Executives, IT professionals and business managers are discovering business-software review sites as the modern alternative to the rankings produced by analyst firms. The advent of such sites as TrustRadius or my company's platform, G2 Crowd, has made trustworthy information more available, not less. And here’s why:
A new generation of business buyers is looking for ways to evaluate enterprise technology in the same way that consumers rely on sites like Yelp and TripAdvisor. For buyers at small- to midsize companies or those who aren't chief information officers at a large firm, having a place to learn from peers about a certain piece of business software is valuable. These days IT purchases are often made by chief marketing officers or vice presidents of sales or human resources. These professionals live in a online and social world and expect information to be up-to-date, transparent and accessible.
By going to the people using the software, business-software rating sites provide a democratic, open and statistically significant evaluation. Dedicated review sites can offer a great volume and variety of content as well as granular ratings.
A chief marketing officer can read reviews by other CMOs, and an end user can see what other end users have said about a product. An employee at a small business can view the perspective of his or her counterparts instead of only the point of view from those at large enterprises.
The role of analyst reports. Sure, analyst reports by the likes of Gartner, Forrester, Aberdeen and IDC have their place. Chief information officers at large companies with significant budgets for IT research find these rankings valuable in building their short list and they can afford to purchase additional briefings and consultant reports to gain additional insight. Analyst reports identify market leaders, evaluate strengths and weaknesses and stratify vendors according to relevant purchase criteria.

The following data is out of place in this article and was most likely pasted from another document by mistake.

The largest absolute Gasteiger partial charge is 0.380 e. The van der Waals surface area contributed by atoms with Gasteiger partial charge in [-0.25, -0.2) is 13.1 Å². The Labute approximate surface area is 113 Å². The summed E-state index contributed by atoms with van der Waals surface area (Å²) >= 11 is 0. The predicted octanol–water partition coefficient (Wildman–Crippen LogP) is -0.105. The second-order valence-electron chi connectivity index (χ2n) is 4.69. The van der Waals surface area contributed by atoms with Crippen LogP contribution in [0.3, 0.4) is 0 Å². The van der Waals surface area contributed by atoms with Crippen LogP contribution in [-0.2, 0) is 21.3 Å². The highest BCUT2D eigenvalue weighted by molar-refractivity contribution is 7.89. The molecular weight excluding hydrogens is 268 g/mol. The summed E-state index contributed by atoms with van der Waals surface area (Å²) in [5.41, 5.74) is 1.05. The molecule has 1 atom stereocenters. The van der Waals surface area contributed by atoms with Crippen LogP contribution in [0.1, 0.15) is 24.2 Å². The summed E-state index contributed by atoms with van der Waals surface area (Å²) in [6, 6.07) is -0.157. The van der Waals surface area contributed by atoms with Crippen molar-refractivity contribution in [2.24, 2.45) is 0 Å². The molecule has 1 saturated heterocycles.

Some analysts, though, might have time only fpr a few customer reference calls for each vendor to establish their rankings. Moreover, they cover only the most prominent vendors in a category -- those who meet certain size thresholds. Business-software review sites carry reviews on the products of market leaders as well as innovative, new offerings from emerging vendors.
Tech magazine reviews. And the reviews offered by tech-magazine sites are generally written by one person, and though comments are allowed on those reviews, there's no way of knowing who the commenters are. Crowdsourced sites have reviewers log in using a platform like LinkedIn, so it's possible to know who they are; these sites collect scores of reviews as opposed to just one review per product. The tech-magazine sites also tend to be very oriented toward consumer products and hardware, like laptops and smartphones.
But as peer-review business-software sites grow and mature, even more products and categories will be added in real time by the crowd, providing a critical mass of content so buyers can see a full range of products.
Critics may claim that crowdsourced review sites provide only experiential information -- not future-facing analysis. But no one, not even the experts, can peer into the future. It’s up to a buyer to predict how an app will perform in meeting his or her company’s needs.
Verifying reviewers. For a quality, trustworthy review site, establishing and verifying the identity of reviewers is essential. Using LinkedIn profiles as a log-in requirement is a great way to solve this problem and can guarantee authenticity by tying reviews to a user’s social profile and credibility. Algorithmic and manual validation can ensure that users aren't reviewing their own products or their competitors' and can filter out suspicious reviews or profiles. By building on top of the social graph, business-software review sites make it easy to find critiques and recommendations from trusted first- and second-degree social connections.
Finally, the business model of review sites is important. Some review sites accept advertising (display ads or other payments) for more prominent positioning of a vendor’s products. To be truly impartial, sites should generate their revenue through means that do not affect the product ratings or the order of listings. Options include selling market research based on the data gathered by the site or offering access to data or about the site's customers who've opted in.